Climbing Nevada’s canyons

By Andrew Peacock 26 March 2013
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Discover vertical multi-hued sandstone and shaded canyons just a stone’s throw from the glitz of Las Vegas.

I SHIVERED AS GUSTS of wind tumbled down the cliff face from an empty indigo-blue sky; instinctively I pulled the drawstring tighter on the hood of my lightweight jacket.

Bathed in warm sunshine when we started up the crack system, the high canyon walls quickly cut across the path of the low northern sun and a cold shadow had now crept across the varnished brown rock.

Ruefully I glanced down to my pack on the ground way below; I’d left a thick climbing top behind. “It won’t be long now anyway,” I chatted to myself. I was belaying my wife, Sabina, on the last pitch of our climb that day.

Twenty metres above me, she was poised delicately, feet stemmed across a corner on steep immaculate sandstone. “That crack looks really thin, my big fingers are going to make following this pretty hard,” I yelled fruitlessly against the wind.

Across Juniper Canyon, almost perpetually in shade, stood the imposing Rainbow Wall. The first long routes climbed in the area were – incredibly and improbably – climbed on the face of this huge chunk of red rock in 1973.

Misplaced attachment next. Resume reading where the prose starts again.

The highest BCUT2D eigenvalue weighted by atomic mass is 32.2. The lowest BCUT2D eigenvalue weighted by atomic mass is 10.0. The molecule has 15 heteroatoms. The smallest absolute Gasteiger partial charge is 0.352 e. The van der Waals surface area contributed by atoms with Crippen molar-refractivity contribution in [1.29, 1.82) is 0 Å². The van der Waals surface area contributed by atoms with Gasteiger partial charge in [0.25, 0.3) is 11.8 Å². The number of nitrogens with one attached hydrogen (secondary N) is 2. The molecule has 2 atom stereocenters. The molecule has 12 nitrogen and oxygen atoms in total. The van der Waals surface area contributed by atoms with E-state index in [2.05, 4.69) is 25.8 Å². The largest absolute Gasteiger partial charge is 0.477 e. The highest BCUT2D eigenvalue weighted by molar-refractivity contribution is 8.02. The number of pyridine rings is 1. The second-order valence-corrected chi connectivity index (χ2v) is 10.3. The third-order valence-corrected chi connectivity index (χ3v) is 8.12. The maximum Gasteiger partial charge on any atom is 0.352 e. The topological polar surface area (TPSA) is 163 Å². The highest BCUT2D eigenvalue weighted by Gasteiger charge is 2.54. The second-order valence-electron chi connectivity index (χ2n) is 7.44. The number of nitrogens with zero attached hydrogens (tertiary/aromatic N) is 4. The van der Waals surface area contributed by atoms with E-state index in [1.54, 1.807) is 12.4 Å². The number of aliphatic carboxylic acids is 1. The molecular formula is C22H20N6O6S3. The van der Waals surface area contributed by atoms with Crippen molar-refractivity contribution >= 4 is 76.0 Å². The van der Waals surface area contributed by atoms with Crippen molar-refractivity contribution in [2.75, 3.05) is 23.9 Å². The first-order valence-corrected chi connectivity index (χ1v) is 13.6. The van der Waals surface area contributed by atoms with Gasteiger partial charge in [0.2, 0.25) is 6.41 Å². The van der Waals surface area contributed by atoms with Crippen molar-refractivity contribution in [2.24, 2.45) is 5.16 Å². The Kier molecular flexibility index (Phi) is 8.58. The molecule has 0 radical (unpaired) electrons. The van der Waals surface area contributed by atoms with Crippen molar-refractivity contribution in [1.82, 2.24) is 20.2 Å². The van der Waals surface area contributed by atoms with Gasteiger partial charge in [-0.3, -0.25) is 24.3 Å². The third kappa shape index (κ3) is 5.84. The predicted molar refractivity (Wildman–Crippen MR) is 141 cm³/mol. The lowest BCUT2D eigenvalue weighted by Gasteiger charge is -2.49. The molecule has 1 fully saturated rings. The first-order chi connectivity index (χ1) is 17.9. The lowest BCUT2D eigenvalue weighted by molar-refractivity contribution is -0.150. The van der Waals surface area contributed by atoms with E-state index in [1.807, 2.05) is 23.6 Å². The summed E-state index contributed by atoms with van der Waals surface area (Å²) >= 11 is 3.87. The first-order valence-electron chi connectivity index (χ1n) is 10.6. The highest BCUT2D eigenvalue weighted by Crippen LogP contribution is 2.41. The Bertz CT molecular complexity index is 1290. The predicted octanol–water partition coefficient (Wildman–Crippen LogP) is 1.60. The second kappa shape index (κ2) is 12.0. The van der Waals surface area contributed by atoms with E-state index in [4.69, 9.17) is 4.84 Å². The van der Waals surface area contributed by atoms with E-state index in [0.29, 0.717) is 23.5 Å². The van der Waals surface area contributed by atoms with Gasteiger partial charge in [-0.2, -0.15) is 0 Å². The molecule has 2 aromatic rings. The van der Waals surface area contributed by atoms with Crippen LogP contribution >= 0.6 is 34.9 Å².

Nearby on the popular world-class 9-pitch route Crimson Chrysalis (5.8+/16+) I could just make out the silhouetted figures of climbers on the top pitch. We seemed beyond the boundaries of civilisation.

Yet a boulder-strewn dry creek wash, lined with impenetrable manzanita and oak brush, drew my eye to the sandy ochre of the desert floor and then, further east, to the shimmering outline of tall man-made structures. Buildings and spires in a row, a desert mirage of architectural shapes.

Suddenly a standard plea from a climbing leader on the “sharp end” penetrated my reverie: “Watch me!” I looked up as Sabina reached for a small opening in the crack, smeared and pressed both feet high on the wall and pulled through a crux move on The Nightcrawler (5.10c/20), four pitches of climbing high above the cacti-studded Mojave Desert.

Las Vegas is probably not the first place that springs to mind when planning an outdoor adventure trip. It’s better known for its casinos, call girls and craps tables. So it may come as a surprise that this city of about half a million people is regularly touted as one of the USA’s best places to live for outdoorsy types.

It may not have quite the hardcore adventure spirit of say, Boulder, Colorado, but it can hold its own in the world of climbing, hiking, biking and outdoor photography.

Climbing in Red Rock Canyon National Conservation Area

For other reasons we found ourselves in the United States in November, and so decided to head somewhere to work on our rusty climbing skills. During autumn in North America weather conditions limit options.

We chose Red Rock Canyon National Conservation Area, just 30km west of Vegas. With more than 2000 routes across a range of difficulties, it is arguably one of the best climbing destinations in the USA.